I expect pressure for these flexibility measures will ramp up if elected officials manage to pass enabling legislation for Education Savings Accounts. While many education activists have framed ESAs as vouchers, they are actually considerably more dangerous. Instead of a single lump sum tuition payment, ESAs would allow payments to be made to multiple providers. This type of system aligns with the “credit-flex” model, one in which cyber-education providers and Out of School Time programs could offer a range of standards-aligned instructional opportunities. When Betsy DeVos spoke about funding students, not schools or districts in her recent interview for 60 Minutes, THAT is what she had in mind.
Rather than having families sign up with a single provider, they would have the capability to assemble a menu of experiences for their children. When you hear venture capitalist Ted Dintersmith, who made his fortune in tech, selling his new book “What Schools Could Be” and pitching project based learning as the antidote to toxic high-stakes testing culture, people need to recognize that the projects he’s talking about will ultimately be removed from schools. The interests he represents foresee a future of learning ecosystems where competency-aligned projects are run through maker spaces, libraries, apprenticeship programs, etc. Out of School Time providers are the leading edge in building these learning ecosystems. Knowledgeworks issued a new report on the future of wearables and augmented and virtual reality in education, taking things a step beyond what most people today can even imagine. In this brave new world, even the maker spaces may be virtualized.
I envision within the next five to seven years we will likely see a new educational model emerge that combines cyber instruction with a mix of “hands-on” “project-based” or “work-based” learning opportunities tied to workforce skill development. Ohio is already heading down this path with their hackable high school program. Funds siphoned into privatized education providers will decimate what remains of our struggling public schools, leading to more closures and possibly the dismantling of entire systems in under-funded districts like Philadelphia.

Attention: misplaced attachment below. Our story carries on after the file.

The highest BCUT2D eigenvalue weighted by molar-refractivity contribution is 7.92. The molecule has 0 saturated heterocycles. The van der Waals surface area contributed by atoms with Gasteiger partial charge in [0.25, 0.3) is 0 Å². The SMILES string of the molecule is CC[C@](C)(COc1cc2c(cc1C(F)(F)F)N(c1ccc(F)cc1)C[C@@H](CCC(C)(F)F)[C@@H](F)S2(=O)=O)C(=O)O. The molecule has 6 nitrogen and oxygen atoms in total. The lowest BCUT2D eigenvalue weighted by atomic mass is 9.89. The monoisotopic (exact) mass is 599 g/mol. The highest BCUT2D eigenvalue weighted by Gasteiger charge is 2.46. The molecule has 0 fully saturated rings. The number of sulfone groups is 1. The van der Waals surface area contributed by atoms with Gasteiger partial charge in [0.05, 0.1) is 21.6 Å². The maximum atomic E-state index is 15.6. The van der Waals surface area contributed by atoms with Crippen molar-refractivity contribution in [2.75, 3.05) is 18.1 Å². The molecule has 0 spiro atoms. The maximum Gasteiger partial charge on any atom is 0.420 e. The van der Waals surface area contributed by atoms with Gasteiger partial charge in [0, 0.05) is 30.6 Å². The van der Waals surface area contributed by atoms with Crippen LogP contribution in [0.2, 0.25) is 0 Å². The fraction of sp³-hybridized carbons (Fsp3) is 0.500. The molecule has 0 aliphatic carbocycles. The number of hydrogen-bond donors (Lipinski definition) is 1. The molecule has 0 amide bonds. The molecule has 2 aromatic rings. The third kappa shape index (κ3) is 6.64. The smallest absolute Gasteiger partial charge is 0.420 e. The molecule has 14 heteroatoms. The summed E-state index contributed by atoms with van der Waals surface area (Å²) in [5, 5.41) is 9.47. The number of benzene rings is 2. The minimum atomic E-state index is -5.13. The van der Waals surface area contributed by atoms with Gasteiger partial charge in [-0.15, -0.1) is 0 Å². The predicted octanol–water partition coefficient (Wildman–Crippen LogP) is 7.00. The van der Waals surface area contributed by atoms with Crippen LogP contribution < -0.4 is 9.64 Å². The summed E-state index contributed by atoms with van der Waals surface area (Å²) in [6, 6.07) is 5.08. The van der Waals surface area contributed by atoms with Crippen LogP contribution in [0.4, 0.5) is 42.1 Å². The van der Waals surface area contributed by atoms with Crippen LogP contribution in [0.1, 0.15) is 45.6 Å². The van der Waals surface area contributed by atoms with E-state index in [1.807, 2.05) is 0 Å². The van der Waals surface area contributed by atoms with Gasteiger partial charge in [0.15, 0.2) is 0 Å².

The teaching profession will be Uberized as outlined Knowledgeworks’ report “Exploring the Future Education Workforce: New Roles for an Expanding Learning Ecosystem.” Rather than teachers who have salaried jobs with benefits, most educational services will instead be rendered by “data stewards,” “micro-credential analysts,” and “pop-up reality producers” who must cobble together a living from an ad-hoc network of precarious employment opportunities. What is terribly sad is that during the Philly OST meeting, there was much talk of Out of School Time staff wanting to be treated as professionals and creating infrastructure to support that.
I think most have no idea once they are done with teachers IN schools, reformers will be coming for OUT of School Time educators next. The data-driven accountability machine will consume everything in its path to achieve demonstrated impact for pay for success investors at the lowest cost possible. Lean production will alway be the priority. The strategic plan for Philly OST identifies a need to expand civic engagement around early literacy support. If you read between the lines it is clear that civic engagement means leveraging the use of volunteer labor to teach children to read, not the hiring of certified, trained literacy instructors. In fact, they are even setting impact metrics around civic engagement, which will make hitting those targets part of the overall impact investment framework.
I anticipate Education Savings Account funds will be placed in online student accounts where allotments can debited down over the course of a school year. The state of Arizona already has ESA debit cards. It is likely that performance measures will be built into the services delivered, and certainly there will be intensive data-collection on student performance for “accountability” purposes. I also foresee weighted funding could make our most vulnerable families susceptible to educational fraud, since accounts serving the poor, English Language learners and students with special needs will have the largest allocations. Weighted funding is now being promoted by the Thomas Fordham Institute, Jeb Bush’s Foundation for Excellence in Education, and iNACOL (International Association for K12 Online Learning.) All of them say that it is a crucial component in furthering educational choice.